The week before last I was in Seattle presenting at the OD Network Conference 2009. Most of the folks at my presentation were well outside the field of online marketing and were there to learn what they can do, to market their own businesses. They seemed to be totally engaged in how they can increase their findability online. My presentation included:

  • Persona development
  • The importance of speaking from your customers point of view
  • Goal setting
  • A review of what makes an effective website
    • Scannability
    • SEO tactics
    • Persuasive paths or calls to actions
  • How to leverage LinkedIn
  • Best practices for blogs

The one thing I really wanted to review, but time did not allow, was an understanding of the importance of your choice of technology matching your potential customers.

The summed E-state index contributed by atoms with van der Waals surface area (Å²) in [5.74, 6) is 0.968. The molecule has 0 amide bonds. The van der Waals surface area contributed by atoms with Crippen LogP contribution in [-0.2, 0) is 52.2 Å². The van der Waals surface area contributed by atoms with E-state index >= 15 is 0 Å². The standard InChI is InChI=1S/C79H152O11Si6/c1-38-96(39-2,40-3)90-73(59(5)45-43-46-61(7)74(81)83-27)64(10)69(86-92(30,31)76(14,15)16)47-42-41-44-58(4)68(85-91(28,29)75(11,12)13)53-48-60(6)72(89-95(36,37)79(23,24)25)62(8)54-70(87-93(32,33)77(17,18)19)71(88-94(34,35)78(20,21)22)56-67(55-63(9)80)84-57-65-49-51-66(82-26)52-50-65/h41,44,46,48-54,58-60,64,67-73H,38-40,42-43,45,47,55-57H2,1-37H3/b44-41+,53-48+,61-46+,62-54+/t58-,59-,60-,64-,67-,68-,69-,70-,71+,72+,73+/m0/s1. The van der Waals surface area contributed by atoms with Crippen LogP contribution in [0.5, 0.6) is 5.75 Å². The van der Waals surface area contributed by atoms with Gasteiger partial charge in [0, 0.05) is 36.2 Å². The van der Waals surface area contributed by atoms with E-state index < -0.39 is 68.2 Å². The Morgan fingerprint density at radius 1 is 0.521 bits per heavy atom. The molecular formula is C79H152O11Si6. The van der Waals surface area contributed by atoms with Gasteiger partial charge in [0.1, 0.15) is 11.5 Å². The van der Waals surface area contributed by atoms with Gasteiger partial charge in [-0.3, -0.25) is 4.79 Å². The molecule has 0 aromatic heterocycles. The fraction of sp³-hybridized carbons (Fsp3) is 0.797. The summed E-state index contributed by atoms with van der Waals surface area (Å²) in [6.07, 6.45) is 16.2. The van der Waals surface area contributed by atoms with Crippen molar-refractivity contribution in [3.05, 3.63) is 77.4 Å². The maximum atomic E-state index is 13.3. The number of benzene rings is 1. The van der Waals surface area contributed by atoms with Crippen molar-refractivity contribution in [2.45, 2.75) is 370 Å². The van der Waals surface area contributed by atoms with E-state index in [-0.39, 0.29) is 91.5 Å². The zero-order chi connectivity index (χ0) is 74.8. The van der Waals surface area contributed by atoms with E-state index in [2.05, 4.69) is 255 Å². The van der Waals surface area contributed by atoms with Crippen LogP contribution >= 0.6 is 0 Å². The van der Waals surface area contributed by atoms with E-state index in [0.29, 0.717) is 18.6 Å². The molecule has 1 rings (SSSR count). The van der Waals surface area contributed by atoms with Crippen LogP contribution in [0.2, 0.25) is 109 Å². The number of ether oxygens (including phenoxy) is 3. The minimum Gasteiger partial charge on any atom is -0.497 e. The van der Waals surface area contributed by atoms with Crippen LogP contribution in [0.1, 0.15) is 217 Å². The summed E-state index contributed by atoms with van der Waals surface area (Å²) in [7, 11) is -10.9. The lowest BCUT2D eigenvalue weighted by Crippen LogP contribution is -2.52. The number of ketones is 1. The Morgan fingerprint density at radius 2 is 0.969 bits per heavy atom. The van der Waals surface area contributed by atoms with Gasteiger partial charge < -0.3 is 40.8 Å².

What does this mean?

To illustrate this, I’ll use an example. If you are an external consultant for Fortune 500 companies, the mix of technology used should match those known to be frequented by corporations. LinkedIn would be more appropriate than MySpace, as LinkedIn’s members include executives from all Fortune 500 companies. While the members of MySpace are mostly teens or those in the music industry.

This may seem obvious to some, but I think it’s a very important concept.

Let’s take a different example. Twitter is a very hot social platform right now. However, it may not make a lot of sense to spend marketing time and dollars on Twitter for some types of businesses. Some types of businesses could really leverage using Twitter. I think most retailers could gain visibility and customer goodwill investing their marketing dollars in Twitter. The point is, it’s important to take a critical looks at who your market is and match this with an appropriate social media.